Retirement living is going increasingly upscale with smaller communities, specialized care and resort-like amenities.

And Best of the North communities, which are experiencing a boom in new retirement living options, are no exception.

Part of it is simple demographics as the population of Butler and Warren counties has continued to grow.

“As the population migrates out this way, we’re following their footsteps. Our demographic is truly the adult children of seniors,” says Stuart Solomon, executive director of The Sheridan at Mason, a new Senior Lifestyle Corp. community near Deerfield Towne Center off Mason-Montgomery Road.

It’s both aging Baby Boomers looking for senior living options and adult children seeking nearby options for their parents, he says.

“The loved one usually doesn’t want to leave their home, but their adult children say, ‘OK, but it’s time,’” he says.

Opening this fall, The Sheridan at Mason features 101 studio, one-bedroom and two-bedroom units. Sixty-eight units will be assisted living and 33 will be dedicated to memory care. That allows an age-in-place approach, Solomon says.

The units will have a traditional look with a modern twist, he says.

“Furnishings will look newer, more current, but with a home-like feel. There will be a lot of fireplaces and open spaces, and a lot of windows even in the apartments so it feels more open and airy,” Solomon says. “We’re a smaller community, which is nice, so we can be more personalized.”

Smaller and more personalized is the idea behind Otterbein Senior Living’s small neighborhood communities.

Otterbein has nine of the small neighborhood communities in Ohio including four in southwest Ohio. Each of the communities consists of five separate homes typically on a cul-de-sac street. Each home, which offers 24/7 skilled nursing care and rehabilitation services, has 10 residents. Each resident has their own room and bath and all the residents share a great-room, kitchen and den.

“This model tends to be healthier for people because it’s not set up like a hospital with rooms off a long hallway. Our goal is to de-institutionalize skilled nursing care and rehabilitation,” says Samantha Burnett, Otterbein’s marketing and communications project manager.

Traditional nursing homes, she says, typically have 25 residents and two nursing assistant per floor, she says. At Otterbein’s small neighborhoods there are two nursing assistants for each home, so the patient-to-caregiver ratio is much smaller.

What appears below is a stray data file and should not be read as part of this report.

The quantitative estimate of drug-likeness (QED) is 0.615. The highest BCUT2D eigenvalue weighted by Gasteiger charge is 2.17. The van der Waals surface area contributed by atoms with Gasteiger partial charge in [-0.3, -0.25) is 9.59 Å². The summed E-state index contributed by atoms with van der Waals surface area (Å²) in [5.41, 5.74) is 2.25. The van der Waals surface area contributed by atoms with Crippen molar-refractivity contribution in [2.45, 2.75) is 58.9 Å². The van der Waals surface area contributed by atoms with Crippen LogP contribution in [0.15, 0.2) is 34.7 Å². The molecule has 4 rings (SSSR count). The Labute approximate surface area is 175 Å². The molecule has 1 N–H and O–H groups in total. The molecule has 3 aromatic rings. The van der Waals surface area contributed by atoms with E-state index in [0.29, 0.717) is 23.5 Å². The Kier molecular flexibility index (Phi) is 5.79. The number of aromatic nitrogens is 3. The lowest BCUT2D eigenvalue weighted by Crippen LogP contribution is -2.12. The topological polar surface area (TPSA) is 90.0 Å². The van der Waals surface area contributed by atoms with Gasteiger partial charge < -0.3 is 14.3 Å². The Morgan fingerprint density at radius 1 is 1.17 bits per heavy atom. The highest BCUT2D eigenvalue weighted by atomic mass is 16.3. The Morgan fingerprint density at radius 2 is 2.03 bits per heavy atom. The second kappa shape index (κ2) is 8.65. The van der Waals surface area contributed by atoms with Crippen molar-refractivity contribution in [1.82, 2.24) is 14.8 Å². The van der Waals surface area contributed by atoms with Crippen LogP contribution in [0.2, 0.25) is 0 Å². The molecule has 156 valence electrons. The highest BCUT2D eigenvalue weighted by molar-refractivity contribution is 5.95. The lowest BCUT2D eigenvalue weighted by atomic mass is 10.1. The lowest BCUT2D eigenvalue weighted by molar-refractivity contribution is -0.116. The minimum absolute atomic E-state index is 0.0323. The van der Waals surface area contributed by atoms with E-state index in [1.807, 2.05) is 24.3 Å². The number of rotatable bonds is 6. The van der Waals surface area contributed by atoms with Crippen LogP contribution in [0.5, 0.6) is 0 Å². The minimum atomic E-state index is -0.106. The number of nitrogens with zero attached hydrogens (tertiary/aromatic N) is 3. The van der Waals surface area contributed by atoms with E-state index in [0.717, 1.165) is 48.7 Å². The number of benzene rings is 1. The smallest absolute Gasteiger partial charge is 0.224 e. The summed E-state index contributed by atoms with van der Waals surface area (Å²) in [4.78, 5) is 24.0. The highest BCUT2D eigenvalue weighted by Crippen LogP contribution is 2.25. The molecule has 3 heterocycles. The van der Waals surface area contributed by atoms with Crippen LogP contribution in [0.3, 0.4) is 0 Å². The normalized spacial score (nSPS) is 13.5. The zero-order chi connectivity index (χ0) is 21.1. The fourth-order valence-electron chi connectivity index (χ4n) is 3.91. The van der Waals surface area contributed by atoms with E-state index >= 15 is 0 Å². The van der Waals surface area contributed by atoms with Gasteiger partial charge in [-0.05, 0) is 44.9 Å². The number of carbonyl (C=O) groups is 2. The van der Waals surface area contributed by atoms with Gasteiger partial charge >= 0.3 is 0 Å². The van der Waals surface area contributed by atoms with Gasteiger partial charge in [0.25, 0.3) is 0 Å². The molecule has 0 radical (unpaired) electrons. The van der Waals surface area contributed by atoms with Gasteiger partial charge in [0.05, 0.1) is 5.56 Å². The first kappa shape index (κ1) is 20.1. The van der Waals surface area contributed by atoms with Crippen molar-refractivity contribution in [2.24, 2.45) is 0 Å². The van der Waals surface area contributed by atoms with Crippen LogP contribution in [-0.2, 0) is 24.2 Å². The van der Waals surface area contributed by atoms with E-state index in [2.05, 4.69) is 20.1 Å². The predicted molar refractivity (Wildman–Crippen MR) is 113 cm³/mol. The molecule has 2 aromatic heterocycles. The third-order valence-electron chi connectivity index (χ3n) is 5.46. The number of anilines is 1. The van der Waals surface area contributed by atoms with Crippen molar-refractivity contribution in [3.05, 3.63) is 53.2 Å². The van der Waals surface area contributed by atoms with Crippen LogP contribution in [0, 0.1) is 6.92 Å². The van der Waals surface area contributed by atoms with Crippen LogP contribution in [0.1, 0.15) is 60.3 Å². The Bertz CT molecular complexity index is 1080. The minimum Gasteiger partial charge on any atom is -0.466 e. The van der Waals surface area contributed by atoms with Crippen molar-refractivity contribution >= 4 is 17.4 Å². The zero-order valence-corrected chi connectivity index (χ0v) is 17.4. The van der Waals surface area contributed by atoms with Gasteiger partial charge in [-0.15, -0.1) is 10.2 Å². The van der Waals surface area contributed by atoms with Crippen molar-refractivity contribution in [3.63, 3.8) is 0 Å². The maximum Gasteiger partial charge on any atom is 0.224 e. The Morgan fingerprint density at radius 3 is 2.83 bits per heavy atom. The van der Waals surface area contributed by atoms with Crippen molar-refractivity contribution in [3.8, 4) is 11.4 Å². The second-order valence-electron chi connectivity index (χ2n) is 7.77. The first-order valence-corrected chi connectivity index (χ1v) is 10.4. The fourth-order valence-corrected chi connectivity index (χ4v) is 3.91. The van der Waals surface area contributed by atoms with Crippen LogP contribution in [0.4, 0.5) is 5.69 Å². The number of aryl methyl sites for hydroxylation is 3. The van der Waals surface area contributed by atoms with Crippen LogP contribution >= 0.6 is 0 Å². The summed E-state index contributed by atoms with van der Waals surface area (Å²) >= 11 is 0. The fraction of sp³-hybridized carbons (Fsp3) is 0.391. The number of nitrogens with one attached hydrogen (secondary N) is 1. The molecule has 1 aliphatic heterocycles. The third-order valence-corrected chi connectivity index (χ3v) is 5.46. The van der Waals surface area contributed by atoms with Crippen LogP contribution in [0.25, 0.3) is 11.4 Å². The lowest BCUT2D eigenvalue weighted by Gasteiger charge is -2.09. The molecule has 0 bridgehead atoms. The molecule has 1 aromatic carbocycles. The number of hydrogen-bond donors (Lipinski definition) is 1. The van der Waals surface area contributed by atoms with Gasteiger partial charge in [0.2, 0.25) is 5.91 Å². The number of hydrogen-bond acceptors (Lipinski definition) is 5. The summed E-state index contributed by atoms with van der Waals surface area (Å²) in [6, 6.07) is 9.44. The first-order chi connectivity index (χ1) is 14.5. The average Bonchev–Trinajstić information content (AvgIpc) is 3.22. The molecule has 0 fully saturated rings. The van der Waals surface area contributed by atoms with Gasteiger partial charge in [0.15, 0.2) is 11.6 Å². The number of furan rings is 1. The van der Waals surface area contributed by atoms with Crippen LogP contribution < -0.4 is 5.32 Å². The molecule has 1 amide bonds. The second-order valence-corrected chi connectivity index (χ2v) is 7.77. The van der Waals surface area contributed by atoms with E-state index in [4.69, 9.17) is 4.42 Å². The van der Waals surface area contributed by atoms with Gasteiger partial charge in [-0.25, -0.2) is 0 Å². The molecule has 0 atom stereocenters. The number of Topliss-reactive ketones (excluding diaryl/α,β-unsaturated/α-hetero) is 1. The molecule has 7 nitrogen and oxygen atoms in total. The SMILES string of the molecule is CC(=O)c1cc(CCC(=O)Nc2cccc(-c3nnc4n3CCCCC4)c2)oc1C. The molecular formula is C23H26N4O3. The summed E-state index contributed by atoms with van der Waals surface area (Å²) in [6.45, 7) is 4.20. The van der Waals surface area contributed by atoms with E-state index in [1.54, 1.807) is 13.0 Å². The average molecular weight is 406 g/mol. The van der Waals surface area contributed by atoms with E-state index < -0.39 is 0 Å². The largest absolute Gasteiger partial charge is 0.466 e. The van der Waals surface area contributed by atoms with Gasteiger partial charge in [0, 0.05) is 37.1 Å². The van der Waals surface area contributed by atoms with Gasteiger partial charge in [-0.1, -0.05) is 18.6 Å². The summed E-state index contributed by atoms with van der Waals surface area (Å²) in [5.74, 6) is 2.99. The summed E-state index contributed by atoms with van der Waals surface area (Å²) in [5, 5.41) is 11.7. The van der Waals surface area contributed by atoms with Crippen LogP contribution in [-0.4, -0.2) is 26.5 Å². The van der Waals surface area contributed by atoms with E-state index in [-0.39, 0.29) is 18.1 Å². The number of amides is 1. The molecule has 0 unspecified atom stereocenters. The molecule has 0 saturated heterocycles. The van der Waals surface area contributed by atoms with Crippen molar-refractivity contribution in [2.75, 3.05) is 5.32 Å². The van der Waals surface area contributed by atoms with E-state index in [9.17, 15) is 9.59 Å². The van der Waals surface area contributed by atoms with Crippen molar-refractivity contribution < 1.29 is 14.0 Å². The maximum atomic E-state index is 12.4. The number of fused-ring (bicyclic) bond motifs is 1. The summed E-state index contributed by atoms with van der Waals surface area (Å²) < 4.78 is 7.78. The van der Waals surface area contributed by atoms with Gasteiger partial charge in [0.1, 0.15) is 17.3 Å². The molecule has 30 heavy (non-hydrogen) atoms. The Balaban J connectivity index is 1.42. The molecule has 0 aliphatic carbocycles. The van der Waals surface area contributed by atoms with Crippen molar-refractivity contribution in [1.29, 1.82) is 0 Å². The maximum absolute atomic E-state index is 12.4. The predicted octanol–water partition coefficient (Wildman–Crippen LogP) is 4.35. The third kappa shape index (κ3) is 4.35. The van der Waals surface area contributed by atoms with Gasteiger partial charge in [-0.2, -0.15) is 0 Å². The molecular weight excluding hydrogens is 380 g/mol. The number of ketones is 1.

More significantly, Burnett says, “It’s not the physical model of the homes that matters. It’s the mentality we have backing them up. We have what we call person-centered care, which means everything is about that individual resident or patient. They set their own schedule. As much freedom as they can have, we give them.”

It ranges from things like when they get the paper and their coffee in the morning to when their daily therapy sessions are scheduled.

“We don’t run on institutional schedules,” she says. “Their families can come in and cook for them. We’ve had several ‘grandma and granddaughter’ sleepovers and things like that. It’s really their home.”
Otterbein, the largest provider of senior living care in Greater Cincinnati, also recently opened a new apartment building on its Lebanon campus called Terrace Place, featuring 46 upscale one- and two-bedroom apartments with private balconies. The building includes below-ground parking and a second-floor terrace for all residents as well as access to all Otterbein’s campus amenities.

Another new independent living building, The Gallery, offers 45 one-bedroom apartments with open kitchens and porches.

Designed with a continuum of care approach, the apartments are designed to accommodate assisted living so occupants can age in place.

The building also features new amenities requested by residents such as a train room for model train enthusiasts, a loom room and a creative arts center.

Technology also has a big role in new senior communities.

For example, The Sheridan will offer a monitoring system called Skynet. Solomon says resident will wear a Fit bit-like device, which will have several functions. One is as a personal locator.

“Say your mom is not answering phone,” he says. “You call the front desk and they’ll be able to locate her.”

It will also include an accelerometer to notify the staff if the wearer falls.

It will also serve as a call system. “If you need anything you just double-tap the device,” he says.

It also offers the ability to customize programming.

“If someone tends to wander, it would alert the staff if he or she went say through the front door.”

Another high-tech feature is an iPhone app called Sagely that will allow family members to download photos of what their loved ones are doing during the day.

Deerfield Springs, a community under construction on US 22 north of Fields-Ertel Road in Deerfield Township by Resorts Lifestyle Communities, will offer 128 independent living apartments in either studio or one- to three-bedroom layouts.

Unlike other independent living communities, there’s no long-term lease or buy-in. The units are rented month-to-month, says spokeswoman Kelly Jo Hinrichs.

Designed to offer resort-style living for those 55 years and older, the three-story facility will have a dining area, a mall-like Main Street with a bank, home health care provider, gym and theater for movies and events.

Another feature is a sort of Airbnb for seniors. Resorts has 16 facilities in various markets and is adding more each year.

“Because of that growth we’ve included a travel program for our residents where they can travel to each of our communities,” Hinrichs says.

Each community has an extra visitors suite, which residents can reserve.

“Say you live in Deerfield Springs and you want to hit the beach in Naples, Fla., or visit the casinos in Vegas,” she says. “You can reserve the suite in our communities there.”